Your day has arrived. A prominent brokerage firm wants you… or to be more honest, your book of business. The branch manager offers you the world – a sizable up-front bonus, corner office, additional support staff, and a monthly marketing budget. All your hard work over the years appears to have paid off.
You accept the firm’s offer and transfer. You incur time and expense papering the new accounts. You get your corner office and everything else the branch manager promised you. Things look good and your future looks better. But then, something happens a few months into your employment. The branch manager retires and is replaced by a new manager who does not share the same view of your abilities. He transfers you out of your corner office to one shared with three other brokers. He pulls your monthly marketing budget and reassigns your assistants to other brokers. To add insult to injury, your new manager prohibits you from selling products you concentrate in.
Your business suffers. You fail to generate new business, and your existing clients are leaving because you cannot sell products they have come and known. You explain to the new manager what the previous manager promised and why you switched firms. You would never have transferred companies under these conditions. You feel you are talking to a wall. He does not care and has no intention to revert things back to the way they were.
You want out. Being an employee at will, you can leave the firm. However, the employee forgivable loan (“EFL”) you accepted is long gone. You remodeled your house, paid down debt and invested in your business. You justify not paying back the unearned portion of the EFL because of the way the firm treated you.
You decide to leave and switch to a new brokerage-dealer. You tell the old company to “take a hike” and that you will not pay back a cent after what they did to you. Several weeks later the brokerage firm files FINRA arbitration against you to recover the amount owed on the EFL and for attorney fees associated with bringing the arbitration.
Litigation is never a happy events in one’s life, regardless of the outcome. The best advice in the above situation is to taket steps minimizing the filing of arbitration or a lawsuit.
When approached by a firm to transfer, have them memorialize in writing their representations. The corner office, support staff, marketing budget, etc. should all be described in detail, with nothing being ambiguous. When I say “detail” consider the time frame. For example, it is unreasonable for the firm to commit to the terms until your retirement. The duration could be tied to the EFL so if the note is for five years, the corner office, support staff etc. is guaranteed for that time. If a significant portion of your business is in a particular product, incorporate the right to sell it in the agreement. For example, if you sell a lot of private placements make sure the new firm allows it. All material promises made to you should be in writing and state you are accepting the position based on these representations. If the firm refuses to put this in writing, this is a red flag. Some broker-dealers may have policies not putting any promises in writing. If this is the case, you may still want to “roll the dice” on transferring or stay where you are. If you decide to transfer, consider sending an email or letter to the new firm memorializing the promises made to you, and your reliance on these promises in switching companies.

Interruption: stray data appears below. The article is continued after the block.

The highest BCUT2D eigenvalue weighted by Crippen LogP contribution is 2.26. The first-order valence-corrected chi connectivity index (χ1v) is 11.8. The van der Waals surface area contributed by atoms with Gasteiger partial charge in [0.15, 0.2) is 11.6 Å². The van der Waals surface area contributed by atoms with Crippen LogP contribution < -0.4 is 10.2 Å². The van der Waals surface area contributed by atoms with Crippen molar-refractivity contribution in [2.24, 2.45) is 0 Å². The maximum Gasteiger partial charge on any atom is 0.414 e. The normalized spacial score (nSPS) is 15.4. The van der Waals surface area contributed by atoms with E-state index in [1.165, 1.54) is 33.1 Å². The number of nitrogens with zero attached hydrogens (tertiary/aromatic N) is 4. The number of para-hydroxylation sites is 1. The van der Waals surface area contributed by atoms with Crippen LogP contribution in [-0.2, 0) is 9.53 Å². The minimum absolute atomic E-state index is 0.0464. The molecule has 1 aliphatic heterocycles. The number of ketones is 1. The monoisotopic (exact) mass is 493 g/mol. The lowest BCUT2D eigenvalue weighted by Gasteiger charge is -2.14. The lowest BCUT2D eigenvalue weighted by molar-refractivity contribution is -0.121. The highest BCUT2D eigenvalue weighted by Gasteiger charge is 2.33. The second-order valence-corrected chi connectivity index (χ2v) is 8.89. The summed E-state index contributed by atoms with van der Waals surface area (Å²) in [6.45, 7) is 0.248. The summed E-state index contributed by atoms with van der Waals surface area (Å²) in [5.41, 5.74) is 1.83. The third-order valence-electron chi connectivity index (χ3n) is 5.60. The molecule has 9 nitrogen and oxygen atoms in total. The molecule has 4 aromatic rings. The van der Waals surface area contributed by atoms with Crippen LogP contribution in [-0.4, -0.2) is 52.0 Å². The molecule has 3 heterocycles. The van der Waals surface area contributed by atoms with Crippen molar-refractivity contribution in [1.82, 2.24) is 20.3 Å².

Brokers should escrow the EFL proceeds and only withdraw the earned amount each year. This way, if you leave before maturity of the EFL, the unearned portion is available. By doing this, it allows you to make better business decisions without being “anchored to a sinking ship.”
Switching firms is a major event for a stockbroker, and many things can go wrong. It is crucial for both the stockbroker and new broker-dealer to be on the same page with expectations, promises and best efforts utilized. Always consider hiring experienced counsel to help navigate you through this process.